Natural selection typically acts on multiple traits simultaneously. Quantitative genetics provides the theory for predicting the response to selection of multiple traits and predicts symmetrical responses to selection (the response to upward selection on both traits is equal to their response to downward selection). In reality, however, the response to simultaneous selection on two traits is often asymmetrical. We provide a physiology-based framework to explain the asymmetrical response to simultaneous selection on two important life history traits: body size and development time. The tobacco hornworm, Manduca sexta, is particularly well suited for such a study, as the physiological control of body size and development time is well known in this species. Three physiological factors control both life history traits in M. sexta: growth rate, the critical weight that measures the timing of the onset of the cessation of juvenile hormone secretion (which initiates the processes leading to pupation) and the time interval between the critical weight and secretion of the molting hormone 20-hydroxyecdysteroid (the interval to cessation of growth, ICG). Asymmetry in the response to simultaneous selection on the two life history traits is due to the different types of selection acting on the three physiological factors. The critical weight and ICG are always under synergistic selection when both focal traits are selected in the same direction and under antagonistic selection when the focal traits are selected in opposite directions. Growth rate follows the opposite pattern. We propose a general model to explain the asymmetric response to simultaneous selection. This model emphasizes the importance of physiological processes in understanding evolutionary responses to selection and the control of complex traits.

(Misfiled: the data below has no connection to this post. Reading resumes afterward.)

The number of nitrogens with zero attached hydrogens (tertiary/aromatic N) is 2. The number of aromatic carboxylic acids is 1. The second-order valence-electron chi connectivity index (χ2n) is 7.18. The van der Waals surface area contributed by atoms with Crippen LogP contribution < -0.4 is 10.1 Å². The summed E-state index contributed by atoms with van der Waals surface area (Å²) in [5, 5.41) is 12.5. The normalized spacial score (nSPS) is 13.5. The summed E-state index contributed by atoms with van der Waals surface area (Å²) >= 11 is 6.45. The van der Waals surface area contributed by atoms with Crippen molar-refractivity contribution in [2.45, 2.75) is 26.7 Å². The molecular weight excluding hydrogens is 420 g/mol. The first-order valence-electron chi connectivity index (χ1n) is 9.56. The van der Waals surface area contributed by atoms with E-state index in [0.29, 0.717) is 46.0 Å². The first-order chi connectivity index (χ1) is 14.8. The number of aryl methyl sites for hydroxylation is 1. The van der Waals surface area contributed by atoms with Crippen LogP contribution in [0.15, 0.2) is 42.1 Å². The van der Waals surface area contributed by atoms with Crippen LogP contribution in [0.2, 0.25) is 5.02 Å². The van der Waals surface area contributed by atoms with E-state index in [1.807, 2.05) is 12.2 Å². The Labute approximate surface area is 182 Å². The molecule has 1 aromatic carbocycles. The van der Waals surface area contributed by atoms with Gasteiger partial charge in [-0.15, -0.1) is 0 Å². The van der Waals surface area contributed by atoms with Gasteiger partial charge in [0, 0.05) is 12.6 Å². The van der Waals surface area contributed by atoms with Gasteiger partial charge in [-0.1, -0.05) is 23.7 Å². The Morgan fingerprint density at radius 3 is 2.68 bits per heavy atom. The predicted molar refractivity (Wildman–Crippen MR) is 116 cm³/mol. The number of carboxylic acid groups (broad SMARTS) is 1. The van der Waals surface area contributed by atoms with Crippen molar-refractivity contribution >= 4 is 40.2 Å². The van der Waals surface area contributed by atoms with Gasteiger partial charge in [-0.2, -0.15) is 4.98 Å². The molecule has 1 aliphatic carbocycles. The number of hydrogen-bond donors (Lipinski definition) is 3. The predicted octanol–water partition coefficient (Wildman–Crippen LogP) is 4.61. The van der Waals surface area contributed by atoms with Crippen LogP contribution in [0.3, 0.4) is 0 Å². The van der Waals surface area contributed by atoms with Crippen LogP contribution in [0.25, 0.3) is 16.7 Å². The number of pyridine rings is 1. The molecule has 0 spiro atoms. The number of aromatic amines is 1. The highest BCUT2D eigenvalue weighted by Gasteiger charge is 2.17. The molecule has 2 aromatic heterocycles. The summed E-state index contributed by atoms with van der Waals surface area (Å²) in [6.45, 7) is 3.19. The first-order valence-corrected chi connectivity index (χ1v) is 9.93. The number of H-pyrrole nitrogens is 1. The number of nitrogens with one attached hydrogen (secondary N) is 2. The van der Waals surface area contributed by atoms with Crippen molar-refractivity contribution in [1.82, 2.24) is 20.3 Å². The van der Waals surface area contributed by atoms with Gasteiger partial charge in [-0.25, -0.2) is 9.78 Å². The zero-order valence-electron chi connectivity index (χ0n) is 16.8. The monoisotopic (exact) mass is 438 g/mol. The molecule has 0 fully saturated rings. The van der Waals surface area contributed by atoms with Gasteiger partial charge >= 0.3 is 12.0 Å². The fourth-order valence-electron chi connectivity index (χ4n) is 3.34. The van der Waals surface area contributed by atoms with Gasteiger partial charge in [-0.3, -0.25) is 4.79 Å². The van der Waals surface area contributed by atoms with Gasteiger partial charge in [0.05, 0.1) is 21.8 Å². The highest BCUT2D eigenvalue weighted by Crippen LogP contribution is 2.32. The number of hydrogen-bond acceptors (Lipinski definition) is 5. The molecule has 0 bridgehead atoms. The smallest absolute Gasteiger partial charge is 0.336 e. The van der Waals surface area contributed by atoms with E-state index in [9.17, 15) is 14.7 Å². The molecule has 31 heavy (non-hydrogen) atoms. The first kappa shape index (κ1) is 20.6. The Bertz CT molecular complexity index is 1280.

Selection experiments are an important part of the toolbox in evolutionary biology and their use is becoming more prevalent in other fields as well. Ecologists have recently begun to use selection experiments to evaluate the long term effects of ecological processes (see the recent Special Feature: Selection Studies in Ecology: Concepts, Methods and Directions [Ecology 84 (7): 1649–1712]). Although there is an increasing awareness of the usefulness of selection experiments to explore physiological traits (Gibbs, 1999), selection experiments are still an under-utilized tool in many sub fields in physiology (Garland, 2003). Here we demonstrate how an understanding of the underlying physiological mechanisms of life history traits, can provide important insight into their response to simultaneous selection.